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The cases of diabetes in the USA decrease. after two decades of increase

 Miami, .- The new cases of diabetes diagnosed in the United States decreased 35% in 2017 from its peak in 2009 and after 20 years of increase, reported on Tuesday the Centers for Disease Control and Prevention (CDC) of the country.

The health authority also stressed that the number of people living with diabetes diagnosed in the United States has remained stable for the past eight years.

To date, more than 30 million Americans are living with diabetes, and 1 in 4 do not know they have it, the CDC said.
The researchers, however, said they do not know the causes of these decreases, but believe that it is partly due to a greater awareness and emphasis on the prevention of type 2 diabetes, which accounts for 95% of cases.

Also to changes in diet and physical activity, and to the evolution in the practices of diagnosis and detection of the disease.

“The findings suggest that our work to stop the tide of type 2 diabetes may be working, but we still have a long way to go,” said Ann Albright, CDC’s diabetes specialist.

In the United States, the number of people with diagnosed diabetes and new cases of diabetes doubled in the 1990s and during the 2000s, becoming one of the most worrisome public health threats in the country.

However, new cases have decreased from 1.7 million in 2008 to 1.3 million in 2017, the CDC said.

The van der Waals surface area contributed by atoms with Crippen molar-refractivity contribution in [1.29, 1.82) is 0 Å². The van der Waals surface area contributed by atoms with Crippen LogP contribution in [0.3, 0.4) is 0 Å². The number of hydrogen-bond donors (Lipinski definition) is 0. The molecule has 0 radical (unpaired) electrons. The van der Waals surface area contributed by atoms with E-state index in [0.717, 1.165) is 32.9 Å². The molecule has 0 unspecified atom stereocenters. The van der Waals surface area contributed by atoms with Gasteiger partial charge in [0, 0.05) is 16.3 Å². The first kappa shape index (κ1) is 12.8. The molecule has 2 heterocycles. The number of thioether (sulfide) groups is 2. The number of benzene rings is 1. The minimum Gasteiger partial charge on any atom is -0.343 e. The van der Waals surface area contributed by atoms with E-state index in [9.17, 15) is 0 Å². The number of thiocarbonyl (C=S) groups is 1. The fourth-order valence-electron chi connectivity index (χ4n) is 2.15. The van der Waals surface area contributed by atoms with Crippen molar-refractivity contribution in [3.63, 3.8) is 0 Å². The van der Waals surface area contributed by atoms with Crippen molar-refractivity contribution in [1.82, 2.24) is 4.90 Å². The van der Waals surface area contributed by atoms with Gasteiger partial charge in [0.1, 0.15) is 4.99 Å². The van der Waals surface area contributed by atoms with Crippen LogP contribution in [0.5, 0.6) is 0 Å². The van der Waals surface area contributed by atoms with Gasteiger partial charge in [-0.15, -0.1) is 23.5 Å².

“We must continue with proven interventions and deploy innovative strategies if we are going to see a steady decline in type 2 diabetes among Americans,” Albright said.

Diabetes can lead to serious health complications such as heart disease, blindness, kidney failure and amputations of the lower extremities that can not be controlled through the use of medications or insulin, a balanced diet and regular physical activity.

The number of people living with diagnosed diabetes increased by 4.4% per year between 1990 and 2009 to a maximum of 8.2 per 100 adults, before stabilizing at 8 per 100 adults in 2017.
“Similar trends were observed in all ages, racial and ethnic groups, sexes and levels of education,” the CDC said.

They explained that trends in population subgroups suggest that the decline in new cases of diabetes may have been driven primarily by a reduction among white non-Hispanic adults.

The CDC scientists used official 1980-2017 databases to observe trends in the prevalence and incidence of diabetes diagnosed among adults 18 to 79 years old (EFEUSA).

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